Notation: Why Ω for the based loop functor?

This is just a question about notation - probably useless, but it's always baffled me:

Why was $\Omega$ chosen to denote the based loop functor?

I once heard someone speculate: "It's because $\Omega$ looks like... a loop?"

Is it really as simple as that? (If so, clever!) Can anyone verify and/or know more?

• Wouldn't surprise me. Note also that $\Delta$ is used to denote the simplex category and objects therein, and $\Lambda$ a horn of a simplex. – Todd Trimble Apr 24 '17 at 10:52
• It would help if we knew who chose that notation, and when they did. I don't know the answer. After poking around on MathSciNet, the earliest use of $\Omega$ for a loop space I can come up with is (MR0055683) G. Whitehead, "On the Freudenthal theorems" (Annals, 1953). He actually uses "$\Omega^{n+1}$" for what we call $\Omega S^{n+1}$. – Charles Rezk Apr 24 '17 at 14:31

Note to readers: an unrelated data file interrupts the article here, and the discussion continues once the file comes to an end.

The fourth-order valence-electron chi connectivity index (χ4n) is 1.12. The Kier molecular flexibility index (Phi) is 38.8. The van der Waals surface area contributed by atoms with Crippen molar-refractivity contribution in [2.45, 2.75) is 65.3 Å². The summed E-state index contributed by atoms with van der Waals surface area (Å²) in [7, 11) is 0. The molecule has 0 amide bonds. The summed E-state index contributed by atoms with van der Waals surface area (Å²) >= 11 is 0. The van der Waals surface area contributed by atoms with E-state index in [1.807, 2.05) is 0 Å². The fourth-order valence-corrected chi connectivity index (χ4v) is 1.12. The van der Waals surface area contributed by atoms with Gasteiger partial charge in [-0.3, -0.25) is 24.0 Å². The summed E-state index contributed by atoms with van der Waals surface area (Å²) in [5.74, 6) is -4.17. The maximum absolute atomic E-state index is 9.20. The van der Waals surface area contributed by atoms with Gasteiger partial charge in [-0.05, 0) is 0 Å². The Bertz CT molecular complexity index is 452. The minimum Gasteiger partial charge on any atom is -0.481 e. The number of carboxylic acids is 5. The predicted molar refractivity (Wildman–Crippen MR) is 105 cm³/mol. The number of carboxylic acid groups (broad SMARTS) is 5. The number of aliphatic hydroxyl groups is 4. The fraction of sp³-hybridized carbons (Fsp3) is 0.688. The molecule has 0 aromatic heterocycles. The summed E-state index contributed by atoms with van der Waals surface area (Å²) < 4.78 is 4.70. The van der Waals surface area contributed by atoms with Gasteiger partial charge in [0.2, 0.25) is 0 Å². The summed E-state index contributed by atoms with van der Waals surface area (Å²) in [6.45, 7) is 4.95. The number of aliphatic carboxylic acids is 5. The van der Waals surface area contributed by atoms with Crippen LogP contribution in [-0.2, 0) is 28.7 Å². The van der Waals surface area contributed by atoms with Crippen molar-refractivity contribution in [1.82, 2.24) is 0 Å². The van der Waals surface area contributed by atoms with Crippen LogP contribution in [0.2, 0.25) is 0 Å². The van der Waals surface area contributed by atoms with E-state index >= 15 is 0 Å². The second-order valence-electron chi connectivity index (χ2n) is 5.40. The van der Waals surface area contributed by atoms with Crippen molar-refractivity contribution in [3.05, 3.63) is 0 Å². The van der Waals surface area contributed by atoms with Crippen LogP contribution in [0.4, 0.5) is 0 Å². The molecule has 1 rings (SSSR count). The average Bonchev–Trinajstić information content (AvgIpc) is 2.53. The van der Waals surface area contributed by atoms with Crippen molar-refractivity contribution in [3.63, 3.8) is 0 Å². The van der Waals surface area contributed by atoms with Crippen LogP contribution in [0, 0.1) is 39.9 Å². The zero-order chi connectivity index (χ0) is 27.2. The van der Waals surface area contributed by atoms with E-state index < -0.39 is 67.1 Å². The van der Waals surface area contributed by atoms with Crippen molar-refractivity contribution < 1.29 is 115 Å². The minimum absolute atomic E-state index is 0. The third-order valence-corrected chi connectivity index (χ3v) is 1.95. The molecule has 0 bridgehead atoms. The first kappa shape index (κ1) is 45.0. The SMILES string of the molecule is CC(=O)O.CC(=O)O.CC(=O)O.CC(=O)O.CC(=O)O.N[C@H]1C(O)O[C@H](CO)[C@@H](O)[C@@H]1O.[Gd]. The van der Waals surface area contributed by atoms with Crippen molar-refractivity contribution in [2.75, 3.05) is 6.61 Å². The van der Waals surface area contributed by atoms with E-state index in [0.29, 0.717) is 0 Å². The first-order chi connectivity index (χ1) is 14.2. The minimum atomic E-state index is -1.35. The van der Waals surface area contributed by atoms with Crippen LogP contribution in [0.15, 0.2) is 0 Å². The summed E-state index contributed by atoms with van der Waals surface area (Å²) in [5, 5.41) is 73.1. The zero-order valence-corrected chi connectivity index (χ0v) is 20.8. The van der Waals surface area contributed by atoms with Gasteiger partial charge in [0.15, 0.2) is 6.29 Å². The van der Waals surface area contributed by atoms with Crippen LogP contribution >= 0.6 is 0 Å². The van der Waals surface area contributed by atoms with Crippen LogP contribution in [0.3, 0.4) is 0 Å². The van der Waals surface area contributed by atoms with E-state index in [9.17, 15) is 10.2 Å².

• Of course, I should have checked Serre first: he uses $\Omega_x$ for "based loops of $X$ at $x$" in his 1951 Annals paper about the Serre spectral sequence, for instance. – Charles Rezk Apr 24 '17 at 14:37
• Morse's book "The Calculus of Variations in the Large" from 1934 uses $\Omega$ for the based loops in a manifold. – Mark Grant Apr 26 '17 at 19:39